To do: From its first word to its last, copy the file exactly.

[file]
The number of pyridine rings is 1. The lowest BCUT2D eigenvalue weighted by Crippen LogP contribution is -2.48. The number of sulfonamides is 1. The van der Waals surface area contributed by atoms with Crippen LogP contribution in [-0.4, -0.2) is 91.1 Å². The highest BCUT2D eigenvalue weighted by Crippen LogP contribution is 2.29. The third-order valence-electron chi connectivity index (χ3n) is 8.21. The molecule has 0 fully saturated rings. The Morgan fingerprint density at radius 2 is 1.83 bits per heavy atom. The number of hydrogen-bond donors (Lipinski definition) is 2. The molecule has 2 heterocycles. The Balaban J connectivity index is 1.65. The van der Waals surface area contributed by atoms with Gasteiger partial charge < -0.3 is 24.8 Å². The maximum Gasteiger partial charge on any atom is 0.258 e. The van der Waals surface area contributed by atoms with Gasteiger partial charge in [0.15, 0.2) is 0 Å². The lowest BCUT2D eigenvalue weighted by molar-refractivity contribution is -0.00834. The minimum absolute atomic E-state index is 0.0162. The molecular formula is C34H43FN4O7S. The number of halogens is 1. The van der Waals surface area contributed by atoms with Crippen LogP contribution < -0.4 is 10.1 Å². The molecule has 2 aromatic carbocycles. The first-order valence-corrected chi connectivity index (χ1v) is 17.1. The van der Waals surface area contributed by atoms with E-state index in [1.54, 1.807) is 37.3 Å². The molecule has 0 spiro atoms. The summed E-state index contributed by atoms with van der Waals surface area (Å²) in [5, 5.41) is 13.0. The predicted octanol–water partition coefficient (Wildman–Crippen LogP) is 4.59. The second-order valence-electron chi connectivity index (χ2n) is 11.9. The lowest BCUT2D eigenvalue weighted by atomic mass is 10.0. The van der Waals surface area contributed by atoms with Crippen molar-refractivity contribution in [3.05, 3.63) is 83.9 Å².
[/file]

The number of pyridine rings is 1. The lowest BCUT2D eigenvalue weighted by Crippen LogP contribution is -2.48. The number of sulfonamides is 1. The van der Waals surface area contributed by atoms with Crippen LogP contribution in [-0.4, -0.2) is 91.1 Å². The highest BCUT2D eigenvalue weighted by Crippen LogP contribution is 2.29. The third-order valence-electron chi connectivity index (χ3n) is 8.21. The molecule has 0 fully saturated rings. The Morgan fingerprint density at radius 2 is 1.83 bits per heavy atom. The number of hydrogen-bond donors (Lipinski definition) is 2. The molecule has 2 heterocycles. The Balaban J connectivity index is 1.65. The van der Waals surface area contributed by atoms with Gasteiger partial charge < -0.3 is 24.8 Å². The maximum Gasteiger partial charge on any atom is 0.258 e. The van der Waals surface area contributed by atoms with Gasteiger partial charge in [0.15, 0.2) is 0 Å². The lowest BCUT2D eigenvalue weighted by molar-refractivity contribution is -0.00834. The minimum absolute atomic E-state index is 0.0162. The molecular formula is C34H43FN4O7S. The number of halogens is 1. The van der Waals surface area contributed by atoms with Crippen LogP contribution < -0.4 is 10.1 Å². The molecule has 2 aromatic carbocycles. The first-order valence-corrected chi connectivity index (χ1v) is 17.1. The van der Waals surface area contributed by atoms with E-state index in [1.54, 1.807) is 37.3 Å². The molecule has 0 spiro atoms. The summed E-state index contributed by atoms with van der Waals surface area (Å²) in [5, 5.41) is 13.0. The predicted octanol–water partition coefficient (Wildman–Crippen LogP) is 4.59. The second-order valence-electron chi connectivity index (χ2n) is 11.9. The lowest BCUT2D eigenvalue weighted by atomic mass is 10.0. The van der Waals surface area contributed by atoms with Crippen molar-refractivity contribution in [3.05, 3.63) is 83.9 Å².